India’s mango exporters can now heave a sigh of relief. The European Union (EU) has decided to lift a ban on the import of Indian mangoes, which it imposed last year after fruit flies were found in some consignments. A European Commission observed during a unanimous vote on January 20 that there had been “significant improvements” in India’s mango export system, reports BBC. Import restrictions, however, will continue for Indian aubergine, bitter gourd, snake gourd and colocasia leaves.
“We have been working closely with our Indian and European counterparts to resolve the issue as quickly as possible and I am pleased that trade in mangoes will resume,” British Minister for the Natural Environment, Lord de Mauley, told BBC. He emphasised that these standards need to be maintained for trade ties to continue. Europe is a major market for Indian mangoes.
Mango farmers welcome news
According to M Rafeeque Ahmed, president of the Federation of Indian Export Organisations, the ban on mango had affected the country’s exports of fresh fruit. “Exports fell from US $307.4 million between April and November in 2013 to US $291.4 million in the same period last year,” he told BBC. No wonder farmers in the mango-producing states are overjoyed at the lifting of the ban.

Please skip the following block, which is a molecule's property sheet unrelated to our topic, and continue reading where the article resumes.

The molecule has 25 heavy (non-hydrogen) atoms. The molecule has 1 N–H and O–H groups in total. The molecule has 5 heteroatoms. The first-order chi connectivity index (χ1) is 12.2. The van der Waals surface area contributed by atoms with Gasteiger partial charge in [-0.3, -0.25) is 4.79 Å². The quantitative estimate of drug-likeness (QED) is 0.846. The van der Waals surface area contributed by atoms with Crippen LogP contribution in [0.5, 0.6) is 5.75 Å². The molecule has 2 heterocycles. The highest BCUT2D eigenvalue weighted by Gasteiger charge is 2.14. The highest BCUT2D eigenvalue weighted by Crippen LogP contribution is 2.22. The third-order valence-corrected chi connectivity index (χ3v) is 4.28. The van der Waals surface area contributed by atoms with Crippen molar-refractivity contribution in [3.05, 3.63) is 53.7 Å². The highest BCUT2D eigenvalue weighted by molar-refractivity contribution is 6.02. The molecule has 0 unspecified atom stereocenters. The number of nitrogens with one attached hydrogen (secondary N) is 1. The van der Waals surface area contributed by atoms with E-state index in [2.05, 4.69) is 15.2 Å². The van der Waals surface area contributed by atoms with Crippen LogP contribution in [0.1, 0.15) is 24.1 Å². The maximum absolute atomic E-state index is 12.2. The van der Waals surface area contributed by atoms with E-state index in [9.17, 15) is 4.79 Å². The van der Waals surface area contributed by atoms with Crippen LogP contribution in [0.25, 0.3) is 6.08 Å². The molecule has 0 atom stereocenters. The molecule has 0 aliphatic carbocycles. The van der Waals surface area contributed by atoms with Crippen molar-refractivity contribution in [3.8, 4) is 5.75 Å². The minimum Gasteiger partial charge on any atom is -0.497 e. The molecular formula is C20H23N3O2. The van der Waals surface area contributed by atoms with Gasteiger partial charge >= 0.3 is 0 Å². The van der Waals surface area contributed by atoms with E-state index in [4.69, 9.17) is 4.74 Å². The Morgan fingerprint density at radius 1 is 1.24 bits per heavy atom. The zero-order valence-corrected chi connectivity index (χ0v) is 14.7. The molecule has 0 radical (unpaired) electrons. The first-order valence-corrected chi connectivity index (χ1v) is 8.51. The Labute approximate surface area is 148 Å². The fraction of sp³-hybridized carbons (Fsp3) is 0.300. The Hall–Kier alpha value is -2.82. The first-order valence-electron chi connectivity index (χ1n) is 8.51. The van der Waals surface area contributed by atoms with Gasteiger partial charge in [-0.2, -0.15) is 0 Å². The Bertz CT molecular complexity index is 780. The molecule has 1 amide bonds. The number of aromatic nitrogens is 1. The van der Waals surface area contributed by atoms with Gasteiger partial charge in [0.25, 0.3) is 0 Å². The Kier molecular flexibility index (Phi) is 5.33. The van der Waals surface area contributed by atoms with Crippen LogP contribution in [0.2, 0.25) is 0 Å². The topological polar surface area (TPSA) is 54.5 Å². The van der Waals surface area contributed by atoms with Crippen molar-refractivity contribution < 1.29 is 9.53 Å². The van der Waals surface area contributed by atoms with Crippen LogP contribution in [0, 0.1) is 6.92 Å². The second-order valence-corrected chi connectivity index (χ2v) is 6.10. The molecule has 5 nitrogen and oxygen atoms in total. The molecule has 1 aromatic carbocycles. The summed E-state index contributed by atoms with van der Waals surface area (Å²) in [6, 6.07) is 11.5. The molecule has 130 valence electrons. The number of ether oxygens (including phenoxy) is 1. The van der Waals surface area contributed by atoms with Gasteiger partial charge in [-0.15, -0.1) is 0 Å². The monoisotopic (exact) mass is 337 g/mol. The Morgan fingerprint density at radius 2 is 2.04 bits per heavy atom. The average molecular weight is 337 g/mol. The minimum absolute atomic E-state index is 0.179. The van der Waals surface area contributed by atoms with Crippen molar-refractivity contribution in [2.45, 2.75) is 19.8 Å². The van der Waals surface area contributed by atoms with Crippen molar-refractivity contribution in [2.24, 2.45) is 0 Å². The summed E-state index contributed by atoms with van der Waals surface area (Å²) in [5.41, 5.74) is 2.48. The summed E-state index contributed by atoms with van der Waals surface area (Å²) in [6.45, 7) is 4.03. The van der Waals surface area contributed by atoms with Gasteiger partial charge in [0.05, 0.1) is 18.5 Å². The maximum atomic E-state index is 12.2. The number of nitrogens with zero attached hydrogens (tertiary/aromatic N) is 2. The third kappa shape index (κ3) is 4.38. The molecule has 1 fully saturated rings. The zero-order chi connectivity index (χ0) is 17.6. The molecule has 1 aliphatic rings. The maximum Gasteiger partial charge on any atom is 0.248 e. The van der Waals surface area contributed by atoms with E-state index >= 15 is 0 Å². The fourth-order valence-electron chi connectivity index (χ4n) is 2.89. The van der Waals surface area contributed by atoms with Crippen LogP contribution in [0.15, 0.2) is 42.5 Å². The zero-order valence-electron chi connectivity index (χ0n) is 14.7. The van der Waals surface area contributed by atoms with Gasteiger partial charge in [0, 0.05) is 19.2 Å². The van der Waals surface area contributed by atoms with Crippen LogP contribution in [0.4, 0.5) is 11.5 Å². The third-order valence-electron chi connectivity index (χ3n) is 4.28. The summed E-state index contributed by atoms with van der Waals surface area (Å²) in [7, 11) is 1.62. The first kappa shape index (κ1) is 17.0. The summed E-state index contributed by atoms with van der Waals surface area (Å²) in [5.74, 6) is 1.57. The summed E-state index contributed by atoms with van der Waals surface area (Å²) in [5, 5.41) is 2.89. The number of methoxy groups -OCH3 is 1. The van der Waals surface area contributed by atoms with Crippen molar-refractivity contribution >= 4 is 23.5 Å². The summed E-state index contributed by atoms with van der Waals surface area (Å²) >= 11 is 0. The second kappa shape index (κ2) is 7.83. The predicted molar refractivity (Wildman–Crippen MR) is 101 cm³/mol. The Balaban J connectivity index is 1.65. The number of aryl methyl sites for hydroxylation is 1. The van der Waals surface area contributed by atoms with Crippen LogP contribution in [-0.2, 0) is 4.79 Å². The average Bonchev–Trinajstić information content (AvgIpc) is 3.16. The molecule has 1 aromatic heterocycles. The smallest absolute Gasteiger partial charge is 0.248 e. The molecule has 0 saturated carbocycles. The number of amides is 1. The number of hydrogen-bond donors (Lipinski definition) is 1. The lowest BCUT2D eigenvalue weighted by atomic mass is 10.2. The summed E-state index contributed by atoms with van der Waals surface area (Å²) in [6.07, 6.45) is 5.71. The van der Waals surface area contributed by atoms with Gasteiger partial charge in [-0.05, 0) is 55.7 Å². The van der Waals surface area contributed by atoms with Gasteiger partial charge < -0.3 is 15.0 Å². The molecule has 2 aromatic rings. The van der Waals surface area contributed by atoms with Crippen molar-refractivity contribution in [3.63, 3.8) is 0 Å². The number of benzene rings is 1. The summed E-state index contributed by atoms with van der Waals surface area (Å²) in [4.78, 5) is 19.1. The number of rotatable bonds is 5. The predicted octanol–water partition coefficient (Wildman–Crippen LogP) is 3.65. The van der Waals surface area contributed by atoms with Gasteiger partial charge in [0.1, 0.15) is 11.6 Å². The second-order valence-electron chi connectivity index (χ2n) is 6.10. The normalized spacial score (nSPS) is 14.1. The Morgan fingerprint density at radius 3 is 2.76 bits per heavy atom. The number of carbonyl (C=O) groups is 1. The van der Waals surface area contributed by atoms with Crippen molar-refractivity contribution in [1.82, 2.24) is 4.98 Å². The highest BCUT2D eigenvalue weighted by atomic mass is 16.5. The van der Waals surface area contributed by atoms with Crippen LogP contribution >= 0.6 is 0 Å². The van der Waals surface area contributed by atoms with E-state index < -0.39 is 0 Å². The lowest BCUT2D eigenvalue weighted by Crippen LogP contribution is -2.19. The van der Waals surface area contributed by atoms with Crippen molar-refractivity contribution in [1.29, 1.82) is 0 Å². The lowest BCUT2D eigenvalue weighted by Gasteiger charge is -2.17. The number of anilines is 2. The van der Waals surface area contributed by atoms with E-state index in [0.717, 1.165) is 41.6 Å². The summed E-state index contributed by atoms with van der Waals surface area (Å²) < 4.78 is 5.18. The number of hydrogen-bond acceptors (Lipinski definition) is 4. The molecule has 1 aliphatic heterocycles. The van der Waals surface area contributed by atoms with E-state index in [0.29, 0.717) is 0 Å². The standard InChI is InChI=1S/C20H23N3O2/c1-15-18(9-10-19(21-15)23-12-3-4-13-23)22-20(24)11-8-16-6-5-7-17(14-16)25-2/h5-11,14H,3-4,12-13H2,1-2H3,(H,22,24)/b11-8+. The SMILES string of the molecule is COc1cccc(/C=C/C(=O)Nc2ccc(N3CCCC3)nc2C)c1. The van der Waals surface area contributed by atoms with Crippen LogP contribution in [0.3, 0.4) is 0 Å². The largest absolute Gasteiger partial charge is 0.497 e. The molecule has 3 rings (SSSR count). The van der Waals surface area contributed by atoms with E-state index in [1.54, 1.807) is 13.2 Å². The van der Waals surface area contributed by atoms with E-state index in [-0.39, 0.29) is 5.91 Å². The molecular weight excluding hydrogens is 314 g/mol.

A farmer in Maharashtra’s Ratnagiri district, famous for its Alphonso mangoes, told a BBC correspondent that his profits had more than halved after mango prices came crashing down. Now, with business resuming soon, he and others like him hope to compensate for the losses they suffered.
Monica Bhandari, an importer of Indian mangoes in the UK, says customers, too, would be happy as they have been missing the Indian variety.
The Indian mango season is from April to June. Imports are expected to start in about a month’s time once the new EU legislation is formally adopted and published.
Residue monitoring plan for mangoes for export to Japan
Guidelines for export of Indian mangoes to Japan
Codex standard for mangoes
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